Valmont touches billions of people around the world every day. According to the International Energy Agency, 1.2 billion people don’t have access to electricity. Valmont is helping to design and build the infrastructure that will bring it to them. The United Nations reports that by 2050, the world’s population is expected to reach 9.6 billion people. Valmont is at the forefront, helping ag producers manage the finite fresh water supply required to feed the world’s growing population.

A Steel Company Focused on People

Valmont’s culture places a premium on its employees having passion for its products. All 10,000-plus members of the global Valmont family pride themselves on being people of integrity who excel at delivering results. With nearly 30 percent of all promotions coming from within, employees at every level have opportunities to take their careers in any direction and to nearly any place in the world.

According to Valmont Utility Engineer Barbara Cunningham, “You can learn about yourself and fine-tune your professional goals at Valmont. Some people start in one field, then find that their passion is in one of the other departments. Valmont will foster and encourage this type of growth.”

Valmont’s Midwestern roots continue to move the company forward. Dig deeper, and one will find those roots are the people who comprise Valmont and the culture that unites them.

1 Valmont Plaza
Omaha, NE 68154
402.963.1000
valmont.com

From The Editor

February 23, 2017 by

B2B Magazine started 2017 by highlighting the many successful women in business around Omaha, and this issue, we bring you the best of the city for business needs.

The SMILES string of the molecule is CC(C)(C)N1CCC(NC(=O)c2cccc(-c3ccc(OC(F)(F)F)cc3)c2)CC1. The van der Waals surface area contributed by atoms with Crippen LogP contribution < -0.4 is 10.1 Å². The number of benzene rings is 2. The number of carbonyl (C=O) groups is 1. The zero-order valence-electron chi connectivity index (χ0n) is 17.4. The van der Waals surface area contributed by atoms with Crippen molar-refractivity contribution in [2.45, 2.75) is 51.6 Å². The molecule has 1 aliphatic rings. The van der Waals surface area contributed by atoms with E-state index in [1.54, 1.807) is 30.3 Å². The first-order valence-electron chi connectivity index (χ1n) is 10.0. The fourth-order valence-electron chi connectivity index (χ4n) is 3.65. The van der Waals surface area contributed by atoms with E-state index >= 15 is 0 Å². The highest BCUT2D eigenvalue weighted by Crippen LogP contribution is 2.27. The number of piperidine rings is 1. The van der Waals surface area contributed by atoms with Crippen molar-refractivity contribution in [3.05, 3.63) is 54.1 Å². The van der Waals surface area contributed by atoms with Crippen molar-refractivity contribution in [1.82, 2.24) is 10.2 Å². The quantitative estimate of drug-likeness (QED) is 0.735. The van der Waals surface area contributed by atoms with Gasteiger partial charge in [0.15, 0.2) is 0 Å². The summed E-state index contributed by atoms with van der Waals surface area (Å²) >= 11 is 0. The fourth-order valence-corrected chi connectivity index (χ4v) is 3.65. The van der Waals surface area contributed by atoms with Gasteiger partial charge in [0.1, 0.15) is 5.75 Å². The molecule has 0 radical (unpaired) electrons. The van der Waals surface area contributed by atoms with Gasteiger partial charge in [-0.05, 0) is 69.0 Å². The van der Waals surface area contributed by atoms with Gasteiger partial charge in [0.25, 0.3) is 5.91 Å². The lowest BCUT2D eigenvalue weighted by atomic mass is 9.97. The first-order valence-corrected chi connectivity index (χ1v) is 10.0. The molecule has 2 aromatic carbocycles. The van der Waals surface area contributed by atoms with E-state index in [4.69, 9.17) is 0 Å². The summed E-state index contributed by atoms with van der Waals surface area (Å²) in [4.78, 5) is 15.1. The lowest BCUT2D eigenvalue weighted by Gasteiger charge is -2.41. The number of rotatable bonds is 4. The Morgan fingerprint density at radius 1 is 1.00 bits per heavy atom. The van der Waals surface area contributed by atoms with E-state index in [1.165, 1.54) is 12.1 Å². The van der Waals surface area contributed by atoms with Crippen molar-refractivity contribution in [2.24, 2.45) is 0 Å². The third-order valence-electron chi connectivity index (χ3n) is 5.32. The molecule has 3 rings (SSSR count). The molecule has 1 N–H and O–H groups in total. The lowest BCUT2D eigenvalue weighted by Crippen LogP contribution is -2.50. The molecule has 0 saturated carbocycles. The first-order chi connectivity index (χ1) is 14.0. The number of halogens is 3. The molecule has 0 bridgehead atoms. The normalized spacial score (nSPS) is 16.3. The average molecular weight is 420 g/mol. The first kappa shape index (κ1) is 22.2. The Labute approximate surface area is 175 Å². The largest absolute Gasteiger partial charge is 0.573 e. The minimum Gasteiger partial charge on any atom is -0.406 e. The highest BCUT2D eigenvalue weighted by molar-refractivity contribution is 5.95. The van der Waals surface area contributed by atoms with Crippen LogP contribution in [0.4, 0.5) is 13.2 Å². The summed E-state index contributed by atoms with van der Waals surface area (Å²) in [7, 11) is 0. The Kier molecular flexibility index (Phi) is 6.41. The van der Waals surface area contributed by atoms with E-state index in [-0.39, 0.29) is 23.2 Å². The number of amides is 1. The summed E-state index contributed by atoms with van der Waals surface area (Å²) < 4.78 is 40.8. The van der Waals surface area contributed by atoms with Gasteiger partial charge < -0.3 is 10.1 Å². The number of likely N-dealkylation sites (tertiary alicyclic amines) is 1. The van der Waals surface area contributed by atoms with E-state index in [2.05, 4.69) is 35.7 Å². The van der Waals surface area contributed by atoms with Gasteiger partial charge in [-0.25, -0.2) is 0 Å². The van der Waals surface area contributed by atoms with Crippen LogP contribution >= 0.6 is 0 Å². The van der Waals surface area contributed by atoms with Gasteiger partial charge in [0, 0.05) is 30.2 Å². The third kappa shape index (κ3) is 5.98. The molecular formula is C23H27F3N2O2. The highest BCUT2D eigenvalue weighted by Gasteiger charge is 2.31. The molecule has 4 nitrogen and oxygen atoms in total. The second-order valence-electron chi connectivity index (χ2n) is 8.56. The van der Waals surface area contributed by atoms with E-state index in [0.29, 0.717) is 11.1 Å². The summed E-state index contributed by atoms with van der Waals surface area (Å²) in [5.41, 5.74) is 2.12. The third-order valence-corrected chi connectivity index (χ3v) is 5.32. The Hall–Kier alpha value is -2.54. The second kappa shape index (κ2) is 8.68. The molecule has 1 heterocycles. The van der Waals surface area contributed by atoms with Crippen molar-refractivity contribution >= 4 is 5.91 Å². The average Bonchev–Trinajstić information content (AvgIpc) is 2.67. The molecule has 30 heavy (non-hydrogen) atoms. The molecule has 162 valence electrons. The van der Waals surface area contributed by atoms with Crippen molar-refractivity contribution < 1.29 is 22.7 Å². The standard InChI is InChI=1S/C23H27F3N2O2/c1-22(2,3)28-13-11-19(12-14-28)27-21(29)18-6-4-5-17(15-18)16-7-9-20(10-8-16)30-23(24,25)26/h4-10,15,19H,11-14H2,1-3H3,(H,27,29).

This contest is a bit different from the Best of Omaha, where the ballot is published online so anyone in the community can choose their favorites. In the Best of B2B contest, the winners are nominated on ballots printed in the 20,000 copies of the winter issue. Each issue of the magazine contained a ballot—a chance for readers to vote on favorite businesses that cater to the local business community (for example: business lunch, carpet cleaning, and much more).

How many of us can truly say we love our work? I do, actually. I look forward to coming to the office. A big part of this is that I work with an incredible team of creatives and salespeople, and one lizard. Yes, lizard—Spike the bearded dragon. Spike came to visit a couple of years ago when the publisher and his family left for Europe, and he has been with us since. He’s docile, usually sitting under his heat lamp hanging around. Sometimes when I am really feeling overwhelmed, I walk downstairs to his aquarium and watch him for a moment, sunning himself, enjoying life.